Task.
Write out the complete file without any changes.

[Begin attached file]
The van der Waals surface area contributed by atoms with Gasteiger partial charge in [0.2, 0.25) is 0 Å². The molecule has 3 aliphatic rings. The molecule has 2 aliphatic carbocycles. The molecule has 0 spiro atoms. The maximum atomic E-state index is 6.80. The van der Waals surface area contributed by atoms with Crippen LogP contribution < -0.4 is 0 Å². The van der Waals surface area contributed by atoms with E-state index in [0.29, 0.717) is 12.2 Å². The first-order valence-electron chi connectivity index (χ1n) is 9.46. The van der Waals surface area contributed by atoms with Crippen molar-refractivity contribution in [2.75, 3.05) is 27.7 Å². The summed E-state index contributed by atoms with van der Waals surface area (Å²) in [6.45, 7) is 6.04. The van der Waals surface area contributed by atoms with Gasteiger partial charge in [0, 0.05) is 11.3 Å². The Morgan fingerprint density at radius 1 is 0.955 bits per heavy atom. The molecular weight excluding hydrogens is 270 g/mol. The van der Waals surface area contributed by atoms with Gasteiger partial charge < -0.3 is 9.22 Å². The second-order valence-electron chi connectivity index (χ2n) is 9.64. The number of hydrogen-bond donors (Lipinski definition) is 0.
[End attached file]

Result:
The van der Waals surface area contributed by atoms with Gasteiger partial charge in [0.2, 0.25) is 0 Å². The molecule has 3 aliphatic rings. The molecule has 2 aliphatic carbocycles. The molecule has 0 spiro atoms. The maximum atomic E-state index is 6.80. The van der Waals surface area contributed by atoms with Crippen LogP contribution < -0.4 is 0 Å². The van der Waals surface area contributed by atoms with E-state index in [0.29, 0.717) is 12.2 Å². The first-order valence-electron chi connectivity index (χ1n) is 9.46. The van der Waals surface area contributed by atoms with Crippen molar-refractivity contribution in [2.75, 3.05) is 27.7 Å². The summed E-state index contributed by atoms with van der Waals surface area (Å²) in [6.45, 7) is 6.04. The van der Waals surface area contributed by atoms with Gasteiger partial charge in [0, 0.05) is 11.3 Å². The Morgan fingerprint density at radius 1 is 0.955 bits per heavy atom. The molecular weight excluding hydrogens is 270 g/mol. The van der Waals surface area contributed by atoms with Gasteiger partial charge < -0.3 is 9.22 Å². The second-order valence-electron chi connectivity index (χ2n) is 9.64. The number of hydrogen-bond donors (Lipinski definition) is 0.